This author cites the Earth's solar magnetic field as instrumental in influencing global temperatures far more than CO2.
Fleming, 2018 The results of this review point to the extreme value of CO2 to all life forms, but no role of CO2 in any significant change of the Earth’s climate. … Many believe and/or support the notion that the Earth’s atmosphere is a “greenhouse” with CO2 as the primary “greenhouse” gas warming Earth. That this concept seems acceptable is understandable—the modern heating of the Earth’s atmosphere began at the end of the Little Ice Age in 1850. The industrial revolution took hold about the same time. It would be natural to believe that these two events could be the reason for the rise in temperature. There is now a much clearer picture of an alternative reason for why the Earth’s surface temperature has risen since 1850. … There is no correlation of CO2 with temperature in any historical data set that was reviewed. The climate-change cooling over the 1940–1975 time period of the Modern Warming period was shown to be influenced by a combination of solar factors. The cause of the Medieval Warm Period and the Little Ice Age climate changes was the solar magnetic field and cosmic ray connection. When the solar magnetic field is strong, it acts as a barrier to cosmic rays entering the Earth’s atmosphere, clouds decrease and the Earth warms. Conversely when the solar magnetic field is weak, there is no barrier to cosmic rays—they greatly increase large areas of low-level clouds, increasing the Earth’s albedo and the planet cools. The factors that affect these climate changes were reviewed in “Solar magnetic field/cosmic ray factors affecting climate change” section. The calculations of “H2O and CO2 in the radiation package” section revealed that there is no net impact of CO2 on the net heating of the atmosphere. The received heat is simply redistributed within the atmospheric column. This result is consistent and explains the lack of CO2 correlations with observations in the past. The current Modern Warming will continue until the solar magnetic field decreases in strength. If one adds the 350-year cycle from the McCracken result to the center of the Maunder Minimum which was centered in 1680, one would have a Grand Minimum centered in the year 2030.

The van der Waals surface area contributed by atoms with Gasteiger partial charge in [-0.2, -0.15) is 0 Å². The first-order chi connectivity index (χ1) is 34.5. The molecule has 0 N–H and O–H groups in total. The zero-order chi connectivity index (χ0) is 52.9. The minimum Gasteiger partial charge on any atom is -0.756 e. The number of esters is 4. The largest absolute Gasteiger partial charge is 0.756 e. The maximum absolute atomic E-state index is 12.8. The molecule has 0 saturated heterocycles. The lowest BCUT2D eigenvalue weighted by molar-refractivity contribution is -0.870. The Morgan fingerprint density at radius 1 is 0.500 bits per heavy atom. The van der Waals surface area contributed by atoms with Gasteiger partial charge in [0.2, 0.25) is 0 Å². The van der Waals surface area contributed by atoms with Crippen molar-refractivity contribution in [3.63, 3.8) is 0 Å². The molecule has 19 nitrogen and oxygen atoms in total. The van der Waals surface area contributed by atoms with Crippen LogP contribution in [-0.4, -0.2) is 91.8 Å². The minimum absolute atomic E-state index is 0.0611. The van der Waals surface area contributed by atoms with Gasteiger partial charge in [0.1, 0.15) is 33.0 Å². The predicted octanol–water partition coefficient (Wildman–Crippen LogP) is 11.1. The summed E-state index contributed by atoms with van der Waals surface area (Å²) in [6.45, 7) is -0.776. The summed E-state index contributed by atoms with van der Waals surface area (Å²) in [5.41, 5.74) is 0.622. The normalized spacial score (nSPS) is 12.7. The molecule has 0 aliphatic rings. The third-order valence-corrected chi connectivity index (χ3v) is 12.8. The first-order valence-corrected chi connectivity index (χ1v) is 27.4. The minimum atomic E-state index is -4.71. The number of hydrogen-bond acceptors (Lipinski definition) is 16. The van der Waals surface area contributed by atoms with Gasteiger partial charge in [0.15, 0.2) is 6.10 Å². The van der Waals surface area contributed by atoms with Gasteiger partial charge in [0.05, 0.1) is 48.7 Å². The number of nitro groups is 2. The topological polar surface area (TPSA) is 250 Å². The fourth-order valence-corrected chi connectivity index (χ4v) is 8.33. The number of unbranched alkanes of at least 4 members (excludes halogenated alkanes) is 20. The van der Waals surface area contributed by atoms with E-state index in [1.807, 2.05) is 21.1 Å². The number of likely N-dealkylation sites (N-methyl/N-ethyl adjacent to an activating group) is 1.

Another postulates that the ACO plays a big role in climate warming/cooling cycles.